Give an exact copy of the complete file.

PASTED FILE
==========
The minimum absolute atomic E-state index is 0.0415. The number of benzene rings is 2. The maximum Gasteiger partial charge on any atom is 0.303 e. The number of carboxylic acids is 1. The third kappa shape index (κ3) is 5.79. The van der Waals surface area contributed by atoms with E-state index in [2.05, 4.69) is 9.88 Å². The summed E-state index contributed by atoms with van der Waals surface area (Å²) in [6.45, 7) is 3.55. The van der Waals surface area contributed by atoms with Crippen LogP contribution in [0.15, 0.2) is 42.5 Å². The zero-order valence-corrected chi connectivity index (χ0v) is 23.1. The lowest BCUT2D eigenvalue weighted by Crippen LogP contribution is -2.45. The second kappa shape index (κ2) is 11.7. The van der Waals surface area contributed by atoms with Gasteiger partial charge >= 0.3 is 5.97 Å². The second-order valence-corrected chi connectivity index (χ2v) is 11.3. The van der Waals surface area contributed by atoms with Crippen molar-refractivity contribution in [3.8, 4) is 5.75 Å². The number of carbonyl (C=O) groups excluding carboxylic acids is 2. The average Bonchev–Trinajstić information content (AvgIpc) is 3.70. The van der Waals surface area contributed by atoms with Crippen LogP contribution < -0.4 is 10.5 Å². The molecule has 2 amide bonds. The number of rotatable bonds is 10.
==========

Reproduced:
The minimum absolute atomic E-state index is 0.0415. The number of benzene rings is 2. The maximum Gasteiger partial charge on any atom is 0.303 e. The number of carboxylic acids is 1. The third kappa shape index (κ3) is 5.79. The van der Waals surface area contributed by atoms with E-state index in [2.05, 4.69) is 9.88 Å². The summed E-state index contributed by atoms with van der Waals surface area (Å²) in [6.45, 7) is 3.55. The van der Waals surface area contributed by atoms with Crippen LogP contribution in [0.15, 0.2) is 42.5 Å². The zero-order valence-corrected chi connectivity index (χ0v) is 23.1. The lowest BCUT2D eigenvalue weighted by Crippen LogP contribution is -2.45. The second kappa shape index (κ2) is 11.7. The van der Waals surface area contributed by atoms with Gasteiger partial charge >= 0.3 is 5.97 Å². The second-order valence-corrected chi connectivity index (χ2v) is 11.3. The van der Waals surface area contributed by atoms with Crippen molar-refractivity contribution in [3.8, 4) is 5.75 Å². The number of carbonyl (C=O) groups excluding carboxylic acids is 2. The average Bonchev–Trinajstić information content (AvgIpc) is 3.70. The van der Waals surface area contributed by atoms with Crippen LogP contribution < -0.4 is 10.5 Å². The molecule has 2 amide bonds. The number of rotatable bonds is 10.